Money & Me: 'My biggest financial regret is buying my Dh5m yacht'

Sanjay Shah, of Autism Rocks Support Centre, says the vessel is moored off Palm Jumeirah and the logistics of going out on the water for a day are too much hassle

DUBAI, UNITED ARAB EMIRATES. 20 September 2017. CEO of Autism Rocks Mr Sanjay Shah at his offices in DIFC (Photo: Antonie Robertson/The National) Journalist: Suzanne Clocke. Section: Business.
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Sanjay Shah is the founder and chief executive of the Autism Rocks Support Centre. The Briton has lived in Dubai for eight years with his wife Usha, who manages their autism centre in Dubai, their 14-year-old daughter and their sons, aged 10 and eight. Their youngest son was diagnosed with autism at the age of two and the Shahs, finding it hard to get support, hired five therapists to work with him. Mr Shah later set up an autism centre, which has been open 18 months and has 12 staff and 27 children registered. Autism Rocks has since organised concerts with Prince, Lenny Kravitz and Gary Barlow and has the naming rights for the Autism Rocks Arena next to Dubai Outlet Mall. The 47-year-old also runs a hedge fund company based in Dubai International Financial Centre (DIFC), which has diversified into restaurants, movies and real estate.

How did your upbringing shape your attitude towards money?

I grew up in a one-bedroom flat with my parents and my younger sister in Marylebone, London. My father was a surgeon and could walk to work. We were not a wealthy family but my parents taught me to live within my means and be careful of taking on loans. At seven they opened a Post Office savings account for me and explained how banking works. Mum had an interesting business from home - she made scarves and ties and supplied them to Harrods and Liberty luxury department stores.

How much did you get paid for your first job? 

I was 12 when I got my first job, a newspaper round before school. I got paid £12 (Dh60) a week. During the summer holidays, I would work at the newsagents and I got paid 25p an hour. My first career job after university was at KPMG auditors in London - my annual salary was £11,000.

Are you a spender or saver?

I’d like to think I’m a saver, but everyone who knows me would say I am a spender. I’m not one to buy expensive clothes - I’m dressed in head-to-toe Marks and Spencer clothes now. And if I go to the supermarket I work out the cost per gram and get local cheeses rather than one flown in from the Netherlands. If I’m on my own, I’ll even take lunch to work. But I’d be happy to spend a small fortune on dinner. I mainly spend on experiences such as nights out rather than trinkets. If I’m going for brunch, I’ll invite my friends and end up paying because I want them all there and don’t want anyone saying they can’t afford it. On a Friday afternoon, I might take the kids on a $1,000 helicopter tour of Dubai. I also will pay to fly first class rather than economy.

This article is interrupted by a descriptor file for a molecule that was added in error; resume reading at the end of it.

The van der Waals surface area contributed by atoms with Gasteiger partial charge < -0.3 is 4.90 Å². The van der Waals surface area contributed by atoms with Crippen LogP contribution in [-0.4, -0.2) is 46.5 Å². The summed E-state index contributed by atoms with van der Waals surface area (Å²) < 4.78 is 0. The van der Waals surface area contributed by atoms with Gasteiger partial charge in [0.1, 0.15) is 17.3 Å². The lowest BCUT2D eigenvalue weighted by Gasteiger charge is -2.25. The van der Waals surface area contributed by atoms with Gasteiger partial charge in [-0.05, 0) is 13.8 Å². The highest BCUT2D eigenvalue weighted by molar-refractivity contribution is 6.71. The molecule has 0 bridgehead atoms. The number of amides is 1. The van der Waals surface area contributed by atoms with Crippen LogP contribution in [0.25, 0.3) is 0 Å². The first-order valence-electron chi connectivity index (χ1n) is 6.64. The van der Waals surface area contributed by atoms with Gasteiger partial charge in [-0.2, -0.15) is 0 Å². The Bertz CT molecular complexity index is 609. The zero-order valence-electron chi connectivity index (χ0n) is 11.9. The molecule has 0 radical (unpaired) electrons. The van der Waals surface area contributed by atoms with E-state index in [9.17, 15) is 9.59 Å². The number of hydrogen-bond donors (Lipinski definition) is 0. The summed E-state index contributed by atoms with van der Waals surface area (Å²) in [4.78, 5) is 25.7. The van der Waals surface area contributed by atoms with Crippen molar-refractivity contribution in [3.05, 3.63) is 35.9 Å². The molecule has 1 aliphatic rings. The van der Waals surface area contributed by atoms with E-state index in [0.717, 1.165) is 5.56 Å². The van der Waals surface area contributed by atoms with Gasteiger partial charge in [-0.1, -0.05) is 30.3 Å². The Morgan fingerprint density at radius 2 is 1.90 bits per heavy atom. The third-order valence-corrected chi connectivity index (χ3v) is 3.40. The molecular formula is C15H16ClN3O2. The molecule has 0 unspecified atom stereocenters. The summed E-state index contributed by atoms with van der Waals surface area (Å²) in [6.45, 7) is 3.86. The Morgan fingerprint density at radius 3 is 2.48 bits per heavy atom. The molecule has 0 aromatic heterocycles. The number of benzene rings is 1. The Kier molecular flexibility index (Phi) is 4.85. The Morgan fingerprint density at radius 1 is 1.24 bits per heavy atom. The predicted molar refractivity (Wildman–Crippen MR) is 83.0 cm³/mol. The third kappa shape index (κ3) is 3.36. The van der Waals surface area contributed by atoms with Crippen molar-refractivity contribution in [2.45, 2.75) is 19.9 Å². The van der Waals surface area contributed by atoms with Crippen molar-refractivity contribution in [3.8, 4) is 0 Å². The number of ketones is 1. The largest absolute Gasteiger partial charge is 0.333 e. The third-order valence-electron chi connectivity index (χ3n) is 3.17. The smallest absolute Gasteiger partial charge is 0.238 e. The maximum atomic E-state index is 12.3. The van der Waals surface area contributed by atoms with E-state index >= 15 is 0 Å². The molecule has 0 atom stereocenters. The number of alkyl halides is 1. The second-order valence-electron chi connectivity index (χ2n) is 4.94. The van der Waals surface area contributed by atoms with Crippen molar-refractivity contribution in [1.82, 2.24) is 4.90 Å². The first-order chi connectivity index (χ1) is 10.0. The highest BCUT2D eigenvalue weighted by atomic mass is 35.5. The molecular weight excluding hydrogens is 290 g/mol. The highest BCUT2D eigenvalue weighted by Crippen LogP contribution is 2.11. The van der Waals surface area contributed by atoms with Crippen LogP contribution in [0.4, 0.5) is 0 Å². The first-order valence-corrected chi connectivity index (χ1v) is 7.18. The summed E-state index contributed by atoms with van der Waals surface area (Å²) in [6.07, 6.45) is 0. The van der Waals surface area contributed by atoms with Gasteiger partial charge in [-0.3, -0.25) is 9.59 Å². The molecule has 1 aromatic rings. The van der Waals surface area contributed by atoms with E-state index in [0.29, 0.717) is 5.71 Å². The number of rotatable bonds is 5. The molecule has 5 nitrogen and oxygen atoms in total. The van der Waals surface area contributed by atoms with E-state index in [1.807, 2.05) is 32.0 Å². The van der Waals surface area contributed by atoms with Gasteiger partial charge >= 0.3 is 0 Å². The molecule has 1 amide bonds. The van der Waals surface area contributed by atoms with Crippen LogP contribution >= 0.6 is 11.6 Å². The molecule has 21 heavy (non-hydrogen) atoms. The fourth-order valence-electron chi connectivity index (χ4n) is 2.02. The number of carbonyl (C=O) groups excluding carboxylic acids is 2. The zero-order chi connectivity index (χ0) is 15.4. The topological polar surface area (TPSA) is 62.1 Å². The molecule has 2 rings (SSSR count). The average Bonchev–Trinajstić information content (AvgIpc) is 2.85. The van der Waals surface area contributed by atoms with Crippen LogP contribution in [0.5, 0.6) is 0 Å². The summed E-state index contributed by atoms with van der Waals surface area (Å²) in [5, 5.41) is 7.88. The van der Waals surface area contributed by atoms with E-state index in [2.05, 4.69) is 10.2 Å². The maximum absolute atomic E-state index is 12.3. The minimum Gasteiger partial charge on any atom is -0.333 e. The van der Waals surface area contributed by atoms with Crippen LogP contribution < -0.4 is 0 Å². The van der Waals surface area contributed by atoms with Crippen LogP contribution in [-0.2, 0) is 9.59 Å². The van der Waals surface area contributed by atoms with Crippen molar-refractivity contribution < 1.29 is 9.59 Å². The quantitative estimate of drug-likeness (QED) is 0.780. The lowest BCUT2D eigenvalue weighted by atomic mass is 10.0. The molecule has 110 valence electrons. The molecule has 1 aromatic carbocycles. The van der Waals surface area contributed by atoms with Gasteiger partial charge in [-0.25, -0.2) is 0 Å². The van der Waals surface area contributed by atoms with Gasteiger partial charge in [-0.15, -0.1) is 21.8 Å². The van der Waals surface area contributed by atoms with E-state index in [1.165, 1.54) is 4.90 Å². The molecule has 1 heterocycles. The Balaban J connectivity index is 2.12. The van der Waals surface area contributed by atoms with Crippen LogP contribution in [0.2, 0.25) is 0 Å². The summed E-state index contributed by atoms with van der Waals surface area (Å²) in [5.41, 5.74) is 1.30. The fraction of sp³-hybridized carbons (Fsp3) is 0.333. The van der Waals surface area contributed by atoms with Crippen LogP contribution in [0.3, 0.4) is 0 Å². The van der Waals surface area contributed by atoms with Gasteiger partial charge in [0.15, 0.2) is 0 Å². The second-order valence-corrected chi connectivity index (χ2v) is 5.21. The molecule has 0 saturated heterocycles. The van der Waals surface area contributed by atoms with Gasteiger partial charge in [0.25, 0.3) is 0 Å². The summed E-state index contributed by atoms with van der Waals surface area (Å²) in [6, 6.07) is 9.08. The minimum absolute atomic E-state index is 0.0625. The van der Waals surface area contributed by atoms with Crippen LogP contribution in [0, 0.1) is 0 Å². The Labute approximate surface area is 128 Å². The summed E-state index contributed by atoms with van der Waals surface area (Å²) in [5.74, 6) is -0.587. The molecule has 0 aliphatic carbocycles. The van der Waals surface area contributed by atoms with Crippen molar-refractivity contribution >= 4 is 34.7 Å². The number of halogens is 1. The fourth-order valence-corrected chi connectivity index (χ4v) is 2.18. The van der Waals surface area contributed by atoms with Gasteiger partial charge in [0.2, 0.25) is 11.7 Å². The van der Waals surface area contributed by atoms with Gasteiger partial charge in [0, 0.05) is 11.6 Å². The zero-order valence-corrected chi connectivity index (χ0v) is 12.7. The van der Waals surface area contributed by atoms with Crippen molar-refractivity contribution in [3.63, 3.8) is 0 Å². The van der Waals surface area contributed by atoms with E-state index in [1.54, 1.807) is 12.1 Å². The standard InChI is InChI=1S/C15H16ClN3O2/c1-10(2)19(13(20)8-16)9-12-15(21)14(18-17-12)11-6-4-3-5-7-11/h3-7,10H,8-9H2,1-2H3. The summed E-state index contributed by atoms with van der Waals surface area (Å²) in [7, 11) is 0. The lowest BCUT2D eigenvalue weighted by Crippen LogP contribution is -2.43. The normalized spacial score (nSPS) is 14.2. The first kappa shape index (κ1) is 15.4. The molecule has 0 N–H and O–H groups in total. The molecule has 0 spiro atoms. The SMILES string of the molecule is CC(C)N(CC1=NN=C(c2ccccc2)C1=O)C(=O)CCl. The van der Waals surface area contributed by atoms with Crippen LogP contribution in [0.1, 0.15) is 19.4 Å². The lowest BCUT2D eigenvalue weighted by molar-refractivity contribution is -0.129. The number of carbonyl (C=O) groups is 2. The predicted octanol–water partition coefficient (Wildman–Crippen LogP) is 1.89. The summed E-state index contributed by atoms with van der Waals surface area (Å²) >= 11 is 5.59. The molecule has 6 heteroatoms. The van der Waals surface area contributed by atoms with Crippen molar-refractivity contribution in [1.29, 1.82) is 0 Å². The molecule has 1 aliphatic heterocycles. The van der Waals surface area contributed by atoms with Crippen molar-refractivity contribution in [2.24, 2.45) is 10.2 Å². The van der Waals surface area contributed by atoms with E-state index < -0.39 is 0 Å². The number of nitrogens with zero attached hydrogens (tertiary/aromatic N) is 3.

What is your most cherished purchase?

It’s an unreleased, official Prince vinyl record, Camille, which was owned by his personal assistant in the 80s and 90s.  I won it in an auction for $15,000 this time last year, a few months after he passed away. I think it’s the only one in the world and I would never sell it. In fact, I’m too nervous to even play it. I haven’t even opened the cover yet. If the house got flooded it’s the first thing I’d take with me.

Have you ever had a month where you feared you could not pay the bills?

In 2003, when Usha was pregnant with our first child, I lost my banking job. We were still paying off loans from our 1999 wedding, had just moved into a big house in Stanmore, north London, and taken out a huge mortgage. I had no idea I was going to be made redundant and had monthly instalments of £10,000 to £12,000 (Dh49,600 – Dh59,500) to pay; all our income was going on repayments and utilities. We had to sell our big car, a Mercedes ML 4x4, and buy a cheaper Toyota, which gave me enough to keep going for a couple of months until I found another job. My pride was dented and I worried about what the neighbours would think.

Where do you save?